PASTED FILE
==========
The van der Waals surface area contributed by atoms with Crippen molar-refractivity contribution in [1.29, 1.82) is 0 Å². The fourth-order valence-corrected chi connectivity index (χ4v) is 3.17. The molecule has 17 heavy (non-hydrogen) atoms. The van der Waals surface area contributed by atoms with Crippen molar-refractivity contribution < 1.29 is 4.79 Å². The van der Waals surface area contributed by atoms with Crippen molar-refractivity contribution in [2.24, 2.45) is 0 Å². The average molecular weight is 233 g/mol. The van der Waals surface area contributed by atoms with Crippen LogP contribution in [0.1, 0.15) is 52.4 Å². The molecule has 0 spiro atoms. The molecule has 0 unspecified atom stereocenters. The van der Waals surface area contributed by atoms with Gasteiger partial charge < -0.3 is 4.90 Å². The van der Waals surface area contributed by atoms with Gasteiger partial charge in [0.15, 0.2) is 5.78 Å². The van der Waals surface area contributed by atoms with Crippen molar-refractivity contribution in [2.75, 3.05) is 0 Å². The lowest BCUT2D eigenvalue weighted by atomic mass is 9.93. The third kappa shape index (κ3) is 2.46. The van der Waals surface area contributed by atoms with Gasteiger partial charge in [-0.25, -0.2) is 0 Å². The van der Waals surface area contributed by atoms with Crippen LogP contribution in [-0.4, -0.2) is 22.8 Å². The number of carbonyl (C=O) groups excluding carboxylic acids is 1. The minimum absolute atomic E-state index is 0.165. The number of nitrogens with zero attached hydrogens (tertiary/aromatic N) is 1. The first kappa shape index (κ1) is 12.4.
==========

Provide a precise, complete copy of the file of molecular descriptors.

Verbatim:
The van der Waals surface area contributed by atoms with Crippen molar-refractivity contribution in [1.29, 1.82) is 0 Å². The fourth-order valence-corrected chi connectivity index (χ4v) is 3.17. The molecule has 17 heavy (non-hydrogen) atoms. The van der Waals surface area contributed by atoms with Crippen molar-refractivity contribution < 1.29 is 4.79 Å². The van der Waals surface area contributed by atoms with Crippen molar-refractivity contribution in [2.24, 2.45) is 0 Å². The average molecular weight is 233 g/mol. The van der Waals surface area contributed by atoms with Crippen LogP contribution in [0.1, 0.15) is 52.4 Å². The molecule has 0 spiro atoms. The molecule has 0 unspecified atom stereocenters. The van der Waals surface area contributed by atoms with Gasteiger partial charge < -0.3 is 4.90 Å². The van der Waals surface area contributed by atoms with Gasteiger partial charge in [0.15, 0.2) is 5.78 Å². The van der Waals surface area contributed by atoms with Crippen molar-refractivity contribution in [2.75, 3.05) is 0 Å². The lowest BCUT2D eigenvalue weighted by atomic mass is 9.93. The third kappa shape index (κ3) is 2.46. The van der Waals surface area contributed by atoms with Gasteiger partial charge in [-0.25, -0.2) is 0 Å². The van der Waals surface area contributed by atoms with Crippen LogP contribution in [-0.4, -0.2) is 22.8 Å². The number of carbonyl (C=O) groups excluding carboxylic acids is 1. The minimum absolute atomic E-state index is 0.165. The number of nitrogens with zero attached hydrogens (tertiary/aromatic N) is 1. The first kappa shape index (κ1) is 12.4.